My baby got blister-like rash on her hands and feet last week. Doctor said it may be caused by HFMD or flu. I found out later that it was the flu in my daughter case. I have never heard of HFMD before and that is why I re-share a brochure from KK hospital.
A. This is an infectious disease caused by a family of viruses called Enteroviruses, the commonest being the Coxsackie virus and Enterovirus. It can occur in people from various age groups, especially in pre-schoolers. It is a very common disease in Singapore and has been in existence for many years. It is not a rare or new disease.
Q. How do you know if your child has HFMD?
A. Children with HFMD will have blister-like rash on hands, feet and buttocks, mouth ulcers and fever. In addition, the child may have a sore throat, runny nose, vomiting and diarrhoea, and may feel tired.
You may bring your child to the polyclinic or see your family doctor. There is no need for you to rush your child to the Children's Emergency just to confirm the diagnosis of HFMD.
Q. How can your child get HFMD?
A. HFMD can be easily spread through direct contact with nose discharge, saliva, faeces and fluid from the blisters.
Q. Is this disease serious?
A. The disease is usually mild and most children will recover in about a week's time. Only very rarely do certain rare strains of the virus cause complications such as inflammation of the brain and heart.
Q. Is HFMD treatable?
A. There is no specific treatment for HFMD. The symptoms are usually mild and children usually recover well as their own immune system fights off the virus. Your doctor will give medication to control the fever. You should encourage your child to take as much oral fluids as possible. Your child may not have a good appetite because swallowing may be painful. However, ensure that your child has adequate fluid to prevent dehydration. Offer your child small amount of fluid such as diluted fruit juice, rice or barley water every half hourly and about 10 to 30 ml each time throughout the day. Antibiotics are ineffective because this is a viral, not a bacterial infection.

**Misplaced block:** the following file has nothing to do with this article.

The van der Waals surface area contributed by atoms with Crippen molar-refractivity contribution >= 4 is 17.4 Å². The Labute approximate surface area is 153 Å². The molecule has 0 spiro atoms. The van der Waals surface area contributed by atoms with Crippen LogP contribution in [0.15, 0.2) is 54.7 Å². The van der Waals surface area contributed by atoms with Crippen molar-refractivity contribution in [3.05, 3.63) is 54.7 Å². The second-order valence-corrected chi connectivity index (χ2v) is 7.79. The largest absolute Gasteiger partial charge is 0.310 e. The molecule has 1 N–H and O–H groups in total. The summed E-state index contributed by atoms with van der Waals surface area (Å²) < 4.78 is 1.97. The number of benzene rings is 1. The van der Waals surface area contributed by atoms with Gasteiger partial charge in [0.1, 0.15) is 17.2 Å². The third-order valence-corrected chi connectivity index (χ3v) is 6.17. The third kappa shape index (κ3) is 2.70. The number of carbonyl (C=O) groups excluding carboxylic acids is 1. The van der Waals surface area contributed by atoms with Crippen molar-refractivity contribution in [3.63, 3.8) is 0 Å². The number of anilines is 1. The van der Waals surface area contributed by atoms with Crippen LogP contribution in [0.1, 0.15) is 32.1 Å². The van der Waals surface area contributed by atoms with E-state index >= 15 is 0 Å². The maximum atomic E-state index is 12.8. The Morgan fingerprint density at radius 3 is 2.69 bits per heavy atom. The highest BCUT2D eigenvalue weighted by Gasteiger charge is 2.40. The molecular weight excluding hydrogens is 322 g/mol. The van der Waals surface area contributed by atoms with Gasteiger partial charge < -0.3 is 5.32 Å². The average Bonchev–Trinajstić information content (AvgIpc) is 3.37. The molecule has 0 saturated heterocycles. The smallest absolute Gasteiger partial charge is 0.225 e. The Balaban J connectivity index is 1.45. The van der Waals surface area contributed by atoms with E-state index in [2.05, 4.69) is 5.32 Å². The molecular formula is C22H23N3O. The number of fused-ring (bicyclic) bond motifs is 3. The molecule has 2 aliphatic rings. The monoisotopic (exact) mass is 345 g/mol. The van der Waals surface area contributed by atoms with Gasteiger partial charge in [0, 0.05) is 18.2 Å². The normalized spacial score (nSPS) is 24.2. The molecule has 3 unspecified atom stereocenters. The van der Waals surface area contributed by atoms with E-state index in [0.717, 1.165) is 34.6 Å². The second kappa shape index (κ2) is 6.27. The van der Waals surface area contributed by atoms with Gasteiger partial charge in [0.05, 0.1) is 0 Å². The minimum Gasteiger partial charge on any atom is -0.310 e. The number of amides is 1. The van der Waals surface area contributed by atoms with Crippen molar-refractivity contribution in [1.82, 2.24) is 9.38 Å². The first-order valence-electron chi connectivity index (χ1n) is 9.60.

Q. Does a prior infection with enterovirus make a person immune?
A. Specific immunity can occur, but a second episode is possible from a different strain of virus belonging to the enterovirus family.
Q. What can be done to prevent the spread of this disease?
A. Infected children should not be allowed to go to school, childcare centres and other crowded places until he is fully recovered. Practise good general hygiene. Wash your hands immediately after contact with the infected child or handling diaper changes, and before handling food. Prevent other children from contact with toys, books, eating utensils, towels, clothes and other personal items used by the infected child.
Q. When should a child with HFMD be brought to the Children's Emergency?
A. Most children with HFMD are relatively well and active despite their illness. Your family doctor or the polyclinic will be able to manage the majority of the cases.
However, you should bring your child to the Children's Emergency if he develops any of the following problems:
*When the oral intake of fluids is poor, or when the child is unable to swallow, or vomits persistently.
*When the tongue is dry, or when the child has decreased urine output (dehydration).
*If the child appears lethargic, drowsy or irritable, is crying persistently, or is disoriented.
*When seizures occur.
*If there is difficulty in breathing.
*If the child looks ashen, pale or blue.
*If the child complains of acute headache or giddiness, or if there is neck stiffness.